5.) Inside meteorites, amino acids and proteins abound, including ones not naturally occurring on Earth.

A multiwavelength view of the galactic center shows stars, gas, radiation and black holes, among other sources. There is a tremendous amount of material there, including the heavy elements and organic compounds that are the necessary precursors to life. Ethyl formate, the molecule that gives raspberries and rum their unique scent, is found here. (NASA/ESA/SSC/CXC/STSCI)

6.) The galactic center’s gas includes ethyl formate: the compound responsible for raspberries’ unmistakable scent.

A small portion of the Taurus Molecular Cloud, as constructed from several observations from ESA’s Herschel space observatory. The brighter, red-hued regions have the highest density and active star formation, while the blue-hued areas correspond to colder, less dense portions. Organic molecules are found throughout. (ESA/HERSCHEL/NASA/JPL-CALTECH; ACKNOWLEDGEMENT: R. HURT (JPL-CALTECH),CC BY-SA 3.0 IGO)

7.) The Taurus Molecular Cloud, where new stars form, contains dozens of organics, including cyanopolyynes.

Nitrogen, hydrogen and oxygen are highlighted in the planetary nebula above, known as the Hourglass Nebula for its distinctive shape. The assigned colors distinctly show the locations of the various elements, which are segregated from one another. Complex molecules, including fullerenes containing 60 carbon atoms apiece, have been found in various planetary nebulae (and other locations) in space. (NASA/HST/WFPC2; R SAHAI AND J TRAUGER (JPL))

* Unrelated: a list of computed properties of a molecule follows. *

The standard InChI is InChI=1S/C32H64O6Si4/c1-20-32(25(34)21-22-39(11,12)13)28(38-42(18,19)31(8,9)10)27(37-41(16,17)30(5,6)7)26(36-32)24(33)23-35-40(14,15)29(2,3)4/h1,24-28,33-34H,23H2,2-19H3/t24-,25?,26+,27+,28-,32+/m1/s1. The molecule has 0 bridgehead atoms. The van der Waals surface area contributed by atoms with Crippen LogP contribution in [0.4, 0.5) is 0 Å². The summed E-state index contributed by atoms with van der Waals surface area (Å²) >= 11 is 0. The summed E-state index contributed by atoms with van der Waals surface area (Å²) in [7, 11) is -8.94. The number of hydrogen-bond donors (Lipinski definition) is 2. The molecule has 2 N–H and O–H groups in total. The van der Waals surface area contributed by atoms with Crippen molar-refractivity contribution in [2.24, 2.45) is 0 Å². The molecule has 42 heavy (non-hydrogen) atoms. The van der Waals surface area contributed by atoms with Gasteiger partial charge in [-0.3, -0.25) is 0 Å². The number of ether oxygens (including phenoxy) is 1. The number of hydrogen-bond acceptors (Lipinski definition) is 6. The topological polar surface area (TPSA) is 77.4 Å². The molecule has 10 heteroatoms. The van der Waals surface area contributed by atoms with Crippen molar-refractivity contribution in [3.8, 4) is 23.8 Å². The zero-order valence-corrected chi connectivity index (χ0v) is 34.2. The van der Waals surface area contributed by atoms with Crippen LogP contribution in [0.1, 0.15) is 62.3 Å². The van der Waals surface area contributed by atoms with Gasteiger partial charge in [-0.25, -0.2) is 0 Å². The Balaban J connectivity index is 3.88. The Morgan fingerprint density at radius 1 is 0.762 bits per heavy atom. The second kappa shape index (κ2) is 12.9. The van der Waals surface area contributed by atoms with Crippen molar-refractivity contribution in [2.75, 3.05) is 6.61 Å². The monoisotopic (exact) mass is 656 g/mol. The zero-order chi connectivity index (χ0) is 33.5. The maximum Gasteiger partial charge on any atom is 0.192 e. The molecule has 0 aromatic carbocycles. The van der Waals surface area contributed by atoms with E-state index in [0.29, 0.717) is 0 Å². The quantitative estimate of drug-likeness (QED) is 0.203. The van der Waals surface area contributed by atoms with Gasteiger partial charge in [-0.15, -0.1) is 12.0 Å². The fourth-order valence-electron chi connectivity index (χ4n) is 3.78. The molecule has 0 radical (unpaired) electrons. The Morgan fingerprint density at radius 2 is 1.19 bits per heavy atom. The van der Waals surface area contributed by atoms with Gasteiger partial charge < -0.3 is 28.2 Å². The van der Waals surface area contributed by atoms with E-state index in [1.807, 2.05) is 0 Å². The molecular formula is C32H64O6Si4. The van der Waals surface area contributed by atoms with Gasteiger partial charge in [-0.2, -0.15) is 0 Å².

8.) Planetary nebulae, created when sun-like stars die, contain over 20 molecular species, including fullerenes.

Colloquially known as galactic cirrus clouds, these dark nebulae are actually clouds of molecular gas found in the disk and halo of the Milky Way. They contain over 100 organic molecules between them, many of which could serve as the precursors to life. (JOSÉ JIMÉNEZ / ASTROMET / FLICKR)

9.) Wispy strands in the interstellar medium contain 160+ unique molecules, including chain-like organic compounds.

NASA’s Curiosity rover has discovered ancient organic molecules on Mars, embedded within sedimentary rocks that are billions of years old. These contain carbon and sulfur, and may be connected to life beyond Earth. (NASA/GSFC)

10.) Sedimentary rocks on Mars contain carbon-rich organic compounds over 3 billion years old.

Cape St. Vincent, shown here in assigned color, is one of many such capes around the rim of Victoria crater. The stratified layers of ground provide evidence for a sedimentary rock history on Mars, which also implies the past presence of liquid water. Opportunity’s discovery of the mineral jarosite was a game-changer for Martian geology, and could even be an indicator of past (or even present) life on the red planet. (NASA / JPL / CORNELL)

The ingredients for life are practically everywhere. Perhaps life is, too.

First proposed many decades ago, the idea that Earth’s life originated prior to Earth has become known as panspermia. Although this possibility was once derided, a plethora of recent discoveries has compelled us to take the idea seriously. Perhaps life on Earth had an origin that occurred off-world, and perhaps the precursor ingredients found elsewhere will give rise to life on other worlds as well. (GETTY)

Mostly Mute Monday tells an astronomical story in images, visuals, and no more than 200 words. Talk less; smile more.

Ethan Siegel is the author of Beyond the Galaxy and Treknology. You can pre-order his third book, currently in development: the Encyclopaedia Cosmologica.